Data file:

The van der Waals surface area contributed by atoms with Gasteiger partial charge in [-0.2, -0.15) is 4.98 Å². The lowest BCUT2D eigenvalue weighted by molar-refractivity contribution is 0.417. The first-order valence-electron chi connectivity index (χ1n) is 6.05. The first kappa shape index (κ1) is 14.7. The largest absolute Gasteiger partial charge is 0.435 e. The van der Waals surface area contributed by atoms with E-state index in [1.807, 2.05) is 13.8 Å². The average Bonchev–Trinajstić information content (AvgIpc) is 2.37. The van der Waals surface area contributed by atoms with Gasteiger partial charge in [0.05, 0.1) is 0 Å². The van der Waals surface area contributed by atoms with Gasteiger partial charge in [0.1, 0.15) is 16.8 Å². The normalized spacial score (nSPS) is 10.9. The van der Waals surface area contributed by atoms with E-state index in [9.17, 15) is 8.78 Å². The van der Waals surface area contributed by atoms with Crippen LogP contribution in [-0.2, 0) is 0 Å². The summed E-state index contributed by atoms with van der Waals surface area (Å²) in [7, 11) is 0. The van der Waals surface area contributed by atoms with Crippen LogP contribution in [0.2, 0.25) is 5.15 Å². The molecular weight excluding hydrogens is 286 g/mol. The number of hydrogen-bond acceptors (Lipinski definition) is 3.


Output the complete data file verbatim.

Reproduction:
The van der Waals surface area contributed by atoms with Gasteiger partial charge in [-0.2, -0.15) is 4.98 Å². The lowest BCUT2D eigenvalue weighted by molar-refractivity contribution is 0.417. The first-order valence-electron chi connectivity index (χ1n) is 6.05. The first kappa shape index (κ1) is 14.7. The largest absolute Gasteiger partial charge is 0.435 e. The van der Waals surface area contributed by atoms with E-state index in [1.807, 2.05) is 13.8 Å². The average Bonchev–Trinajstić information content (AvgIpc) is 2.37. The van der Waals surface area contributed by atoms with Gasteiger partial charge in [0.05, 0.1) is 0 Å². The van der Waals surface area contributed by atoms with Gasteiger partial charge in [0.1, 0.15) is 16.8 Å². The normalized spacial score (nSPS) is 10.9. The van der Waals surface area contributed by atoms with E-state index in [9.17, 15) is 8.78 Å². The van der Waals surface area contributed by atoms with Crippen LogP contribution in [-0.2, 0) is 0 Å². The summed E-state index contributed by atoms with van der Waals surface area (Å²) in [7, 11) is 0. The van der Waals surface area contributed by atoms with Crippen LogP contribution in [0.2, 0.25) is 5.15 Å². The molecular weight excluding hydrogens is 286 g/mol. The number of hydrogen-bond acceptors (Lipinski definition) is 3.